White vans stop abruptly and people spill out in a manner that is reminiscent of the paparazzi. With cameras at the ready and giant hats slung behind their neck, these tourists chatter excitedly in a myriad of languages.
A tour guide speaks into a loudspeaker over a flurry of noise where it is meant to be silent. Instructions are dulled out and tourists are inserted like puzzle pieces onto sidewalks with bowls of sticky rice pressed into their hands. Ladies and Gentlemen, put your hands together…
Heads lowered and metal tins in hand, the monks leave their monasteries. A flurry of camera flashes, the sound of shutters becomes foreground against the ritual-turned-spectacle — a once humble religious practice, now gone awry.
The morning alms round or Tak Bat begins at sunrise, during which around 200 Buddhist monks depart from their various temples to gather their daily meal. The tradition of alms gathering dates back to the 14th century, where locals wake up before daybreak to donate food to the orange-robed Buddhists of Luang Prabang; those who participate hope that by doing so they will earn good Karma.
The food is mostly prepared by the almsgivers themselves. Which are often times, a batch of sticky rice that they then scoop generously into each monk’s bowl as the line files past.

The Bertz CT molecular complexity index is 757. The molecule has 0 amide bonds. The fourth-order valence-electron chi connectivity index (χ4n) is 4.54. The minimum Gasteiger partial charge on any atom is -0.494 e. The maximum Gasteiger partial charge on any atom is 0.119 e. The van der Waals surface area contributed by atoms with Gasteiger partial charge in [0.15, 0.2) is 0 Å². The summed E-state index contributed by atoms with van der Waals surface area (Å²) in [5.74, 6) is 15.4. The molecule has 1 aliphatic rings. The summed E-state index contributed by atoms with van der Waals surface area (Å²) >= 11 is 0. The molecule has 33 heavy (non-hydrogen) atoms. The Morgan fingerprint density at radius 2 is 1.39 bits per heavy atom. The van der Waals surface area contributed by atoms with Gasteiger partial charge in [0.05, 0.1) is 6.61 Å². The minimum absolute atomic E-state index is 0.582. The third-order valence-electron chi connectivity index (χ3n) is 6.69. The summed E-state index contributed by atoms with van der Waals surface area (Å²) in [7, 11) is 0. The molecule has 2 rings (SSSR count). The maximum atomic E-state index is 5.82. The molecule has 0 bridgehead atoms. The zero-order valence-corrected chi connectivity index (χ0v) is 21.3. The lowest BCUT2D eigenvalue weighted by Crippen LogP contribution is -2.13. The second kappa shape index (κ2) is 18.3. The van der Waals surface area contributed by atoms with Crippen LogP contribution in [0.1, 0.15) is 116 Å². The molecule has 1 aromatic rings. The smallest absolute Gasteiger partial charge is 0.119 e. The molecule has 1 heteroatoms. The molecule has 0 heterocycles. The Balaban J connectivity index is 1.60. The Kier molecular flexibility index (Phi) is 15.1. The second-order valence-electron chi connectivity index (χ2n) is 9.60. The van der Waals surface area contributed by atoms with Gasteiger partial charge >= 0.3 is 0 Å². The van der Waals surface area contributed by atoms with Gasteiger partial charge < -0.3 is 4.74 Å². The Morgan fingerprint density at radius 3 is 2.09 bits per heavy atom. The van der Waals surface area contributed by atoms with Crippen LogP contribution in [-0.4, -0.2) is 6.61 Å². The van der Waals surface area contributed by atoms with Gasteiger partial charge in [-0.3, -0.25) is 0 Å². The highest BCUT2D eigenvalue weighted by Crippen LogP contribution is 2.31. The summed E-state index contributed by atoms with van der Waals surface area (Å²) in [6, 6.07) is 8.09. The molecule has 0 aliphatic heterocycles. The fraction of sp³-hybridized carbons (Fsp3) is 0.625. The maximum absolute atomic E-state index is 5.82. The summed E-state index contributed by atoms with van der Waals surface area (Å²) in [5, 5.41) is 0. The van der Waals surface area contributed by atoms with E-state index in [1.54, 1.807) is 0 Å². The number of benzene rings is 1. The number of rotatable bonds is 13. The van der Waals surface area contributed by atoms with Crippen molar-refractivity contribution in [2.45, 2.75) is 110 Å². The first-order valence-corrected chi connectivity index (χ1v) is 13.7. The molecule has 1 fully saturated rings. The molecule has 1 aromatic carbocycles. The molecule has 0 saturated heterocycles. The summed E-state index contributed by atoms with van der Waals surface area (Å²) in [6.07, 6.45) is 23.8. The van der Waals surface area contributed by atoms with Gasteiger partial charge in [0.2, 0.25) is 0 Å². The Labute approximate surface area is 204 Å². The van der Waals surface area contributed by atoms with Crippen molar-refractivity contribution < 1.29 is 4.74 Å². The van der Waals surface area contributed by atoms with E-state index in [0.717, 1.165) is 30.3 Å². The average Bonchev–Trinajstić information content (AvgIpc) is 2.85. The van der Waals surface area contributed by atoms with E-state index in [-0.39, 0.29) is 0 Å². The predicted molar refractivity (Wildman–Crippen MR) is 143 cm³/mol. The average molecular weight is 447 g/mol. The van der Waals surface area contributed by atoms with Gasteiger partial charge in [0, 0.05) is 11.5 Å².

And how heart warming and humbling to see hundreds of monks and young novices clad in a spectrum of robes so similar yet different, streaming down to collect food. Your eyes might still be crusty from the sands of a long night’s sleep but they have been awake since 4 a.m. for hours of prayer and meditation.
The ritual is done in silence; with a mutual understanding where the almsgivers do not speak, nor do the monks as they walk in meditative peace. All this time, Tak Bat has reinforced the symbiotic relationship between the monks and the almsgivers.
Perhaps digressing off of its main purpose, a curious sight of small children kneeling with baskets in the hope that the monks will share some of their alms with their families is not uncommon.
This usually spiritual and peaceful daily ceremony is oftentimes a great insight into the core of what it means to be a local. However, it is also precisely because of this untouched beauty that it has become a major tourist attraction.
The upsurge of tourism in Luang Prabang has endangered the Tak Bat ceremony, only one of the many cultural practices turned circus. Tourists often jostle the monks, breaking their meditation; they use flash or stand too close when taking photographs; and disrupt the ritual with their inappropriate noise, actions and dressing.
In consequence, fewer locals are inclined to take part if only because they refuse to be continue feeding into this false and flimsy charade of what has become of their culture. In fact, some Lao officials are considering stopping the tradition because of this deep offense.
Like so many other South East Asian countries, Laos is vulnerable, due to its lack of wealth and development, to becoming a tourist hub whose heritage has been weathered down to become shallow understandings perhaps even more self-righteous than this article.